Last quick thing - be on the lookout for Dub Taylor and Scatman Crothers in a perfect cameos.

"Pardon me for saying this but, your fiddle case is open."

BIRDMAN OF ALCATRAZ (1962; John Frankenheimer)
The more I dig into John Frankenheimer's filmography, the more I see him as something of an Howard Hawks-esque auteurish type. He really made quite the variety of movies over the years. He certainly made a lot of thrillers and made of lot of them quite well (SECONDS, THE MANCHURIAN CANDIDATE, SEVEN DAYS IN MAY, THE TRAIN), but he also made his fair share of excellent dramas (AL FALL DOWN, I WALK THE LINE, THE GYPSY MOTHS). He wasn't quite as all over the place as Hawks in terms of the types of films he put out (no musicals or westerns to be found really), but I have accumulated a great deal of respect for the fact that he could do a few kinds of movies pretty well. GRAND PRIX is another of his that I love and that is more of a drama with some racing thrown in. By many accounts, Frankenheimer was something of a dramatic guy so it kinda makes sense. He was a man, like Burt Lancaster, who took his craft quite seriously and didn't seem to suffer fools all too well. Lancaster and Frankenheimer being the consummate professional artists that they were, it stands to reason that they would make good films together. They worked together many times -their first film was THE YOUNG SAVAGES in 1961. Then came BIRDMAN and later SEVEN DAYS IN MAY and THE TRAIN (both in 1964 - a great year for them to be sure). They'd get together again in 1969 to make the underrated GYPSY MOTHS as well. I should mention here that THE TRAIN is not only my favorite film from both Lancaster and Frankenheimer, but it is one of my very favorite movies ever on top of that. It's simply amazing. I wrote about Twilight Time's terrific Blu-ray from earlier this year a while back. Regarding BIRDMAN, it's not difficult to observe the rationale behind it being among Lancaster's best performances. It's always sad for me to watch movies about people in prison who can be rebellious and stubborn in their ways. Robert Stroud (Lancaster) is one of those characters. There's this duality wherein I really understand the rebellious tendencies some prisoners exhibit, and yet I of course realize that said tendencies will only cause them problems. In the case of Stroud, his actions end up putting him on the radar of the warden of Leavenworth prison (Karl Malden). Stroud is an emotional but stoic man and as prison is certainly a place where emotions can be bottle to the point of explosion on a regular basis, I can absolutely understand why he does what he does despite the consequences. That's one of the things about prison films that always gets to me. You're watching a character be put in a position to be quite dehumanized and treated rather terribly and when they inevitably act out, it always ends badly and makes for a tension of sadness throughout. I can even see the point of view of the warden characters in some prison films and BIRDMAN is one of them. While I'm not a fan of Malden's Warden Shoemaker, he plays it humanistically enough to give a little something in the way of perspective. BIRDMAN does a nice job of showing the arc of Stroud's incarceration from a dramatic point of view (apparently many liberties where taken with the story). It's really a powerfully affecting tale to see a violent man who is a murderer find a new path for his life and an untapped genius via caring for birds. In the hands of the wrong director and lead actor it could be very cloying and overly sentimental, but Frankenheimer and Lancaster bring it the poetic subtlety this kind of character study deserves. It is quite a remarkable thing to realize that a pretty young Frankenheimer (he was only 32 at the time) churned out not one, but two films that are now considered American cinematic masterpieces in the same year. BIRDMAN OF ALCATRAZ and THE MANCHURIAN CANDIDATE were released in theaters about three months apart (BIRDMAN in July, MANCHURIAN in October) back in 1962. That's one hell of a year for sure and a fact that I hadn't observed and let properly set in until watching this viewing.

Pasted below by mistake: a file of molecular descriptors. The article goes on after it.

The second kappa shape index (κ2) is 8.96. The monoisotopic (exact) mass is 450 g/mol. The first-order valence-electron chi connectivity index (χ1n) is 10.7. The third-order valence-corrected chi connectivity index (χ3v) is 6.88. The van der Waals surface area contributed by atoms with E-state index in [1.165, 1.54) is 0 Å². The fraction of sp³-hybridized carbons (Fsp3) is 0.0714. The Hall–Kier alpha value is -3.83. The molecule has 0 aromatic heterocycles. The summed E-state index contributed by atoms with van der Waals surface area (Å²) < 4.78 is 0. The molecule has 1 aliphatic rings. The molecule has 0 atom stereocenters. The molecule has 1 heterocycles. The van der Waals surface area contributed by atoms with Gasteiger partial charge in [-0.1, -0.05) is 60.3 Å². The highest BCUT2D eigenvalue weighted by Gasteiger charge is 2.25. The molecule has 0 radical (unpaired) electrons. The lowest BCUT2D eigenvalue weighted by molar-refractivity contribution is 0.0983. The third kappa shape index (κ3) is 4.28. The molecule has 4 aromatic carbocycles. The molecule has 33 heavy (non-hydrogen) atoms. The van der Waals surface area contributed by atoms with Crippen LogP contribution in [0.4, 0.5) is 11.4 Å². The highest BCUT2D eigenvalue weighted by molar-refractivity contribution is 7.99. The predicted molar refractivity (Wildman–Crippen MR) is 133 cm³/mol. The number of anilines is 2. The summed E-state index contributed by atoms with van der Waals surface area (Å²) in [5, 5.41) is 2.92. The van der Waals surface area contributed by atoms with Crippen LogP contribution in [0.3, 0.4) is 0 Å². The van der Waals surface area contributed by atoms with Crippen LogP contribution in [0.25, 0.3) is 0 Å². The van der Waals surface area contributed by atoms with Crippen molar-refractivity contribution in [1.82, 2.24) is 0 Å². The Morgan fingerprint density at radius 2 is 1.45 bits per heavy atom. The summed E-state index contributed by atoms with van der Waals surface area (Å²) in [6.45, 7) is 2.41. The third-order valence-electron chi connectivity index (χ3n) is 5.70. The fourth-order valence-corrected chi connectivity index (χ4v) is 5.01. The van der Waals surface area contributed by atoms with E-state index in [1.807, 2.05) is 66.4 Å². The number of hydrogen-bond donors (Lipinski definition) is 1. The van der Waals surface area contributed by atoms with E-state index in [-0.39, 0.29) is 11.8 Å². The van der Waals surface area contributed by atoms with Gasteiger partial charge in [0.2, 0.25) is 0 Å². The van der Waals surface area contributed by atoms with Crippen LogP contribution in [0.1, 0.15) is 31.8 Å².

Special Features:
-This Twilight Time Blu-ray features another in a long line of outstanding commentary tracks featuring Paul Seydor, Julie Kirgo and Nick Redman. I've praised these tracks a lot in previous reviews so I obviously love the dynamic that this trio brings to a commentary and this one is no exception. Informative, entertaining and the kind of thing that reminds you why you love movies and how neat it is to listen to passionate people speak about something as fascinating as this film and the stories behind it.
-An isolated score track featuring Elmer Bernstein's no-less-than stellar score for the movie is included on the disc as well.
Here's a short but great Lancaster profile narrated by Frankenheimer for Turner Classic Movies: